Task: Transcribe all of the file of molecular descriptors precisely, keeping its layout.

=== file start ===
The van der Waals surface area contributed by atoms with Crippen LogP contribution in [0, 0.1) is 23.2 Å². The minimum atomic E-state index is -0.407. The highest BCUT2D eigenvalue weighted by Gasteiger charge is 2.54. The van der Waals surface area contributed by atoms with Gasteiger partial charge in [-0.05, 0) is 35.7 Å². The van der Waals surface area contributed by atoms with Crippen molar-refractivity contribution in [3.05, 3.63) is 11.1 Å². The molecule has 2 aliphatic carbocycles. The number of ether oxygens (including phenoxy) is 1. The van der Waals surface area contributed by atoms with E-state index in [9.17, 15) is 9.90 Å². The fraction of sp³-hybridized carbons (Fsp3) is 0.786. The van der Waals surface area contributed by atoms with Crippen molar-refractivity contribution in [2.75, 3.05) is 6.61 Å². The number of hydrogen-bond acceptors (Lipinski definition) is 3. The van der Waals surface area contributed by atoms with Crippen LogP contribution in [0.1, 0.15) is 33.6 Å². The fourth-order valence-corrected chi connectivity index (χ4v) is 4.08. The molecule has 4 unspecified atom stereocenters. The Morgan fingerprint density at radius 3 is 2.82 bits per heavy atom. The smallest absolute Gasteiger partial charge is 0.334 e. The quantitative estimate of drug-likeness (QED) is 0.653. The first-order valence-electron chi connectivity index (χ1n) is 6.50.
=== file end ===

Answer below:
The van der Waals surface area contributed by atoms with Crippen LogP contribution in [0, 0.1) is 23.2 Å². The minimum atomic E-state index is -0.407. The highest BCUT2D eigenvalue weighted by Gasteiger charge is 2.54. The van der Waals surface area contributed by atoms with Gasteiger partial charge in [-0.05, 0) is 35.7 Å². The van der Waals surface area contributed by atoms with Crippen molar-refractivity contribution in [3.05, 3.63) is 11.1 Å². The molecule has 2 aliphatic carbocycles. The number of ether oxygens (including phenoxy) is 1. The van der Waals surface area contributed by atoms with E-state index in [9.17, 15) is 9.90 Å². The fraction of sp³-hybridized carbons (Fsp3) is 0.786. The van der Waals surface area contributed by atoms with Crippen molar-refractivity contribution in [2.75, 3.05) is 6.61 Å². The number of hydrogen-bond acceptors (Lipinski definition) is 3. The van der Waals surface area contributed by atoms with Crippen LogP contribution in [0.1, 0.15) is 33.6 Å². The fourth-order valence-corrected chi connectivity index (χ4v) is 4.08. The molecule has 4 unspecified atom stereocenters. The Morgan fingerprint density at radius 3 is 2.82 bits per heavy atom. The smallest absolute Gasteiger partial charge is 0.334 e. The quantitative estimate of drug-likeness (QED) is 0.653. The first-order valence-electron chi connectivity index (χ1n) is 6.50.